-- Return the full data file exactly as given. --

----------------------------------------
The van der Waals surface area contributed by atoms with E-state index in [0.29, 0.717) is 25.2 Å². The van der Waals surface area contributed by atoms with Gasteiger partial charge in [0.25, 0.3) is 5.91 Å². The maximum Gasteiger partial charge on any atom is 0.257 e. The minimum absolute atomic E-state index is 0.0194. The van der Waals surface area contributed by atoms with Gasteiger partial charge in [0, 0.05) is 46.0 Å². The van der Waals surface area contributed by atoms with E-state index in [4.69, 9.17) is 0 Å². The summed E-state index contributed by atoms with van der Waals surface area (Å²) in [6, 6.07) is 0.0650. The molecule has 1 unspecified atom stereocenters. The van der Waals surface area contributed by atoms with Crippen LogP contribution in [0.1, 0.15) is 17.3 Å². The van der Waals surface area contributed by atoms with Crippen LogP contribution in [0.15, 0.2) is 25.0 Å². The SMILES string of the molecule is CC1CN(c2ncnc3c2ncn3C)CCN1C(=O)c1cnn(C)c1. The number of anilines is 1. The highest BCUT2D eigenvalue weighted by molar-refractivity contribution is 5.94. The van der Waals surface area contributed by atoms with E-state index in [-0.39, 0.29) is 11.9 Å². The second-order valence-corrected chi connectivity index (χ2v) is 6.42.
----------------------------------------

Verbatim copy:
The van der Waals surface area contributed by atoms with E-state index in [0.29, 0.717) is 25.2 Å². The van der Waals surface area contributed by atoms with Gasteiger partial charge in [0.25, 0.3) is 5.91 Å². The maximum Gasteiger partial charge on any atom is 0.257 e. The minimum absolute atomic E-state index is 0.0194. The van der Waals surface area contributed by atoms with Gasteiger partial charge in [0, 0.05) is 46.0 Å². The van der Waals surface area contributed by atoms with E-state index in [4.69, 9.17) is 0 Å². The summed E-state index contributed by atoms with van der Waals surface area (Å²) in [6, 6.07) is 0.0650. The molecule has 1 unspecified atom stereocenters. The van der Waals surface area contributed by atoms with Crippen LogP contribution in [0.1, 0.15) is 17.3 Å². The van der Waals surface area contributed by atoms with Crippen LogP contribution in [0.15, 0.2) is 25.0 Å². The SMILES string of the molecule is CC1CN(c2ncnc3c2ncn3C)CCN1C(=O)c1cnn(C)c1. The number of anilines is 1. The highest BCUT2D eigenvalue weighted by molar-refractivity contribution is 5.94. The van der Waals surface area contributed by atoms with E-state index in [-0.39, 0.29) is 11.9 Å². The second-order valence-corrected chi connectivity index (χ2v) is 6.42.